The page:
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Biographical entry Howat, Robert King (1870 - 1958)

MRCS 9 February 1893; FRCS 10 December 1896; LRCP 1893; MB CM Glasgow 1892; FRFPS 1899.

22 November 1870
9 February 1958
General surgeon


Born in Scotland on 22 November 1870, the eldest child of Andrew Howat, a muslin merchant, and his wife née Smith, he was educated at Pollokshields Academy and Glasgow University where he qualified in 1892. He took the English conjoint diplomas in 1893 and the Fellowship in 1896 but continued to practise in Glasgow, where he became a Fellow of the Royal Faculty in 1899. He was lecturer in surgery at Anderson's College and assistant surgeon at Glasgow Royal Infirmary.

He moved to Yorkshire in 1901 on his appointment to the staffs of the North Riding Infirmary at Middlesbrough and the Admiral Chaloner Hospital at Guisborough. He had charge of the X-ray and the eye, ear nose and throat departments, and ultimately became consulting surgeon to both hospitals. He qualified as a barrister in 1914, but never used his legal knowledge professionally. He was a member of the Medico-Legal Society.

Howat retired in 1932 and moved to London. King's College availed itself of his skill as an honorary demonstrator of anatomy, and in his eightieth year (1950) he published a useful handbook of osteology. He was also a regular reader in the College of Surgeons library. He made some research into the detail of William Hunter's controversy with the Monros in the 1760s, but did not publish his results.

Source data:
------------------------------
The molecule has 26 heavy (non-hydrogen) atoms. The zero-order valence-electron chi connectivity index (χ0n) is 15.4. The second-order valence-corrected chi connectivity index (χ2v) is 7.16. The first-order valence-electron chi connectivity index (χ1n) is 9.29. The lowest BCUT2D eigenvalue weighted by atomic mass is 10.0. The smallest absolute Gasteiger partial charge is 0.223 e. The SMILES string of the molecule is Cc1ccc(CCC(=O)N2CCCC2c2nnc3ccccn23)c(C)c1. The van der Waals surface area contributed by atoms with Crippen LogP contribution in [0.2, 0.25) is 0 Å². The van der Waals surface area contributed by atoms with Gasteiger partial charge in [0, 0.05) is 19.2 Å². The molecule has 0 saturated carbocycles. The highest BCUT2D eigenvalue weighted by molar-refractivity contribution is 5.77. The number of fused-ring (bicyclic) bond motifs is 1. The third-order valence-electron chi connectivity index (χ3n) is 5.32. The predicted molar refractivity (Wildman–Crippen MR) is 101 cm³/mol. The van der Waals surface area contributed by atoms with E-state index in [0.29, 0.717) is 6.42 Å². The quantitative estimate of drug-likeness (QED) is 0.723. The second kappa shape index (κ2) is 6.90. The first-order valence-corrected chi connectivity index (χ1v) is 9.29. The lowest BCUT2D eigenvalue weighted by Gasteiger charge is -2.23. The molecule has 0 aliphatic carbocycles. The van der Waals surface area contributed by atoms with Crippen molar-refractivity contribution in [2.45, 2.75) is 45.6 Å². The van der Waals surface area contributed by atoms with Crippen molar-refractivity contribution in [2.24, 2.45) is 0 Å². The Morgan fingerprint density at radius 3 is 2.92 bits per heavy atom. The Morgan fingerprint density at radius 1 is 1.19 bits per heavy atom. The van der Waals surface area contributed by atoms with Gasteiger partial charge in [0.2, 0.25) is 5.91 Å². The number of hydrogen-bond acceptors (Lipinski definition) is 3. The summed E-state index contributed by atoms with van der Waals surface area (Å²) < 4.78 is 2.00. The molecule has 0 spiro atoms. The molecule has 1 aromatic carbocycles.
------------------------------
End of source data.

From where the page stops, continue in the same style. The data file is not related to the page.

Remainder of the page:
Howat was an able man of somewhat uncompromising temper. His interests ranged over many branches of surgery and the surgical sciences, and their past history, and he retained his intellectual alertness to the end of his long life.

Howat married May Foster on 21 October 1936. After retirement he lived at Claygate, Surrey, but later moved to Hornsey Lane, Highgate, where he died on 9 February 1958, the sixty-fifth anniversary of his taking the Membership, aged eighty-seven, survived by his wife and by the son and daughter of his first marriage.

Immediate treatment of severe post-partum haemorrhage. Brit med J 1916, 1, 193. Treatment of minor injuries of the foot. Practitioner 1919, 102, 325.
Traumatic rupture of the heart. Lancet 1920, 1, 1313.
Cross-section of perineum; method of limiting rupture in labour. J Obstet Gynaec Brit Emp 1937, 44, 1084.
Osteology for dissectors. London, Kimpton 1950.

Sources used to compile this entry: [Brit med J 1958, 2, 588; Lancet 1958, 2, 596; information from Mrs Howat; personal knowledge].

The Royal College of Surgeons of England